I intuit that at least one part* of human brains are different, and if I am wrong it seems that I must be wrong either in the direction of "nothing really matters: suffering is just an illusion" or, less likely, "pleasure and suffering do not require a living host, so they may be everywhere and pervade non-living matter", though I have no idea how this could be true.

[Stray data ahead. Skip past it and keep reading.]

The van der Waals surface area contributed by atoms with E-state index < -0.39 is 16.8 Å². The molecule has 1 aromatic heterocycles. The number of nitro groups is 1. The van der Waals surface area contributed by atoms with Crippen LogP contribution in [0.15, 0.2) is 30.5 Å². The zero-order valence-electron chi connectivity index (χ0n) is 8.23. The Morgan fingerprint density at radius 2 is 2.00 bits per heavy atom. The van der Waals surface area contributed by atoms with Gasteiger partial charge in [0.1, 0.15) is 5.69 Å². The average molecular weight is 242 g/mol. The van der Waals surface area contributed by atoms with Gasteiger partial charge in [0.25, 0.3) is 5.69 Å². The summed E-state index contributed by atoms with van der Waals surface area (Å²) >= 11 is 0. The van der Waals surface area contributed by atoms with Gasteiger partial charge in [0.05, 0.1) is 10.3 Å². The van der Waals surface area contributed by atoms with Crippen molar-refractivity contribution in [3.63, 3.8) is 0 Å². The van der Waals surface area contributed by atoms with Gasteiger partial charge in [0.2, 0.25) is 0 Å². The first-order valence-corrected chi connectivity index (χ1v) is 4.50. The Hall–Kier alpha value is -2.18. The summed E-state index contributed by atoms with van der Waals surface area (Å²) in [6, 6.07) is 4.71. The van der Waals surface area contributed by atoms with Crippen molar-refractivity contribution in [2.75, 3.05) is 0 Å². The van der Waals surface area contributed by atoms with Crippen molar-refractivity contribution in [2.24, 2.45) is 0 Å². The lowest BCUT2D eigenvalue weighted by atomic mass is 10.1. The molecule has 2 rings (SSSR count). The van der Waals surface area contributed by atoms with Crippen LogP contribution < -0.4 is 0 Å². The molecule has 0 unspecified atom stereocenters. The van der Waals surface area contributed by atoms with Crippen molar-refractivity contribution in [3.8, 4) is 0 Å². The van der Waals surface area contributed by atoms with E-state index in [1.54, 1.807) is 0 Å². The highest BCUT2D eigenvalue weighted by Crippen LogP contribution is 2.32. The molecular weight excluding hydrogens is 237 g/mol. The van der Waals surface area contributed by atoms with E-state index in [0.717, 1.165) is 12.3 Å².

* after learning about the computational nature of brains, I noticed that the computations my brain does are invisible to me. If I glance at an advertisement with a gray tube-nosed animal, the word "elephant" comes to mind; I cannot sense why I glanced at the ad, nor do I have any visibility into the processes of interpreting the image and looking up the corresponding word. What I feel, at the level of executive function, is only the output of my brain's computations: a holistic sense of elephant-ness (and I feel as though I "understand" this output—even though I don't understand what "understanding" is). I have no insight into what computations happened, nor how. My interpretation of this fact is that most of the brain is non-conscious computational machinery (just as a human hand or a computer is non-conscious) which is connected to a small kernel of "consciousness" that feels high-level outputs from these machines somehow, and has some kind of influence over how the machinery is subsequently used. Having seen the movie "Being John Malkovich", and having recently head of the "thousand brains theory", I also suppose that consciousness may in fact consist of numerous particles which likely act identically under identical circumstances (like all other particles we know about) so that many particles might be functionally indistinguishable from one "huge" particle.